To understand which class of society eats what, we turn to the NSSO survey on Household Consumption of Various Goods and Services in India 2011-12. The report separates per capita consumption into 12 divisions, called fractiles. Fractile 1 is the lowest 5% of the population in terms of consumption, fractile 2 is the next 5%, fractile 3 is the lowest 10-20%, fractile 4 the lowest 20-30% and so on. Fractile 12 is the top 5% of the population in terms of consumption, fractile 11 the 5% below it, fractile 10 the 80-90% group. In other words, the fractile classes used are the percentile classes 0-5%, 5-10%, 10-20%, 20-30%, 30-40%, ..., 70-80%, 80-90%, 90-95%, and 95-100%. These fractiles are taken separately for rural and urban India.
The survey shows the per capita monthly consumption of the various fractiles, or classes. The richest 5% of the urban population spent Rs2,859 per head per month on food in 2011-12, according to the survey, about nine times more than that spent by the bottom 5% of the rural population.
The rich don’t spend too much more on cereals—the top 5% in urban India, or fractile 12, spent about 2.2 times the amount spent by the poorest 5% of rural Indians on cereals. But go up the nutrition ladder and a very different picture emerges. The richest 5% spend around three-and-a-half times more on pulses than that spent by the poorest 5%. On vegetables, they spend around 3.8 times more. On eggs, fish and meat, the multiple is 14.5 times, on milk products 23.8 times. And on fresh fruits, which are obviously a luxury, they spend 61 times what the poorest 5% spend. The accompanying chart has the grim details.
But the bottom 5% of Indians is destitute. How does the picture change if we compare the 12th fractile of urban India, or the top 5%, with the 6th fractile, or the 40-50th percentile group in urban India, which is around the middle consumption level?
Well, here too there’s a big difference in food intake levels. The top 5% of urban Indians spend three times the amount spent on food by those urban Indians falling in 40-50th percentile. They consume 1.5 times more pulses, 2.6 times more milk products, 2.4 times more eggs, fish and meat. As for fresh fruits, the top 5% consumed more than five times as much. The chart shows that the 6th fractile in rural India, or the 40-50th percentile in rural India, consumes much less than its urban counterpart.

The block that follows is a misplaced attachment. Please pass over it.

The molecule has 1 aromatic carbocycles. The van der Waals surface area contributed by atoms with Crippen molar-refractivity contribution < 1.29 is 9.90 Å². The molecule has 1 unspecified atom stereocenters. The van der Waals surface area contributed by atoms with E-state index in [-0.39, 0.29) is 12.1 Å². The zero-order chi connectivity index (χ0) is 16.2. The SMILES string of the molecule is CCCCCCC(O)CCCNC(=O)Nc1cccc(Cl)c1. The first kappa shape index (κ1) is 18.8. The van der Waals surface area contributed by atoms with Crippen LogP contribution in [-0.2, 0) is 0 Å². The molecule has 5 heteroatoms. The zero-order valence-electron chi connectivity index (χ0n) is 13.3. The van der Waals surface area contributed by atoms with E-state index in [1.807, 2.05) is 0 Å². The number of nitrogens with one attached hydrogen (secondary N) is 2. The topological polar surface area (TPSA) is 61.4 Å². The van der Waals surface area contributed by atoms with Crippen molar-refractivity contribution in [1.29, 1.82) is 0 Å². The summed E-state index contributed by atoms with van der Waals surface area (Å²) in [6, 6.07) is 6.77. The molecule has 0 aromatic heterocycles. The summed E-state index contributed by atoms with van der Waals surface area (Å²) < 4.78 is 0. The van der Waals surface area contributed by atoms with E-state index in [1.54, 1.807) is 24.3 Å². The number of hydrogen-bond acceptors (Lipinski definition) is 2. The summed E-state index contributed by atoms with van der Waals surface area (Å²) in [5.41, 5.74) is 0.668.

This doesn’t mean, by any stretch of the imagination, that the top 5% of the urban population are gluttons. Far from it. Let’s take their intake of fresh fruits. Their per capita consumption is 15 bananas a month, or one in two days. They have less than half a kilogram of mangoes a month and 200gm of watermelon. They have one coconut, 700gm of apples and 200gm of grapes in a month. This is very modest consumption.
Let’s take beverage consumption. The top 5% in urban India drink 11.3 cups of tea, 1.9 cups of coffee and 20gm of coffee powder and 0.335 litres of fruit juices. This can hardly be called splurging.
So how much does the 40-50th urban percentile eat then? They have 5.8 bananas per head per month; three-fourths of an orange a month; 5 cups of tea; 0.012 of a pineapple; almost 5 litres of milk; and 2.8 eggs a month, among other things. Indeed, even the relatively well-off 8th fractile in urban India, or the 60-70th percentile, had 3gm of butter a month, Rs1.45 worth of ice-cream, 3.3 eggs, seven bananas, 1.1 oranges and 2.5 lemons and 7 cups of tea a month. And if this is what those in the middle of India’s consumption ladder eat and drink, there’s not much point in looking at how much the bottom 5% eats. But social divisions in India are not on the basis of class alone but also on caste lines. The NSSO survey of Household Consumer Expenditure across Socio-economic groups 2011-12 has data on consumption by caste. In rural India, the average per capita monthly consumption expenditure on food for Scheduled Tribe households in 2011-12 was Rs630.86; for Scheduled Castes households Rs684.25; for other Backward Classes households Rs757.21 and for “other households" it was Rs879.74. Clearly, caste inequality is reflected in food consumption.
Average per capita monthly consumption expenditure on fresh fruits in rural India was Rs19.82 for ST households; Rs25.27 for SC households; Rs33.30 for OBCs and Rs42.06 for “others". Among the “others", those who had more than four hectares of land spent Rs58.28 per month on fresh fruits.
In short, what the data throws up are stark facts of poor nutrition among very large sections of the Indian population.
Manas Chakravarty looks at trends and issues in the financial markets.
Respond to this column at firstname.lastname@example.org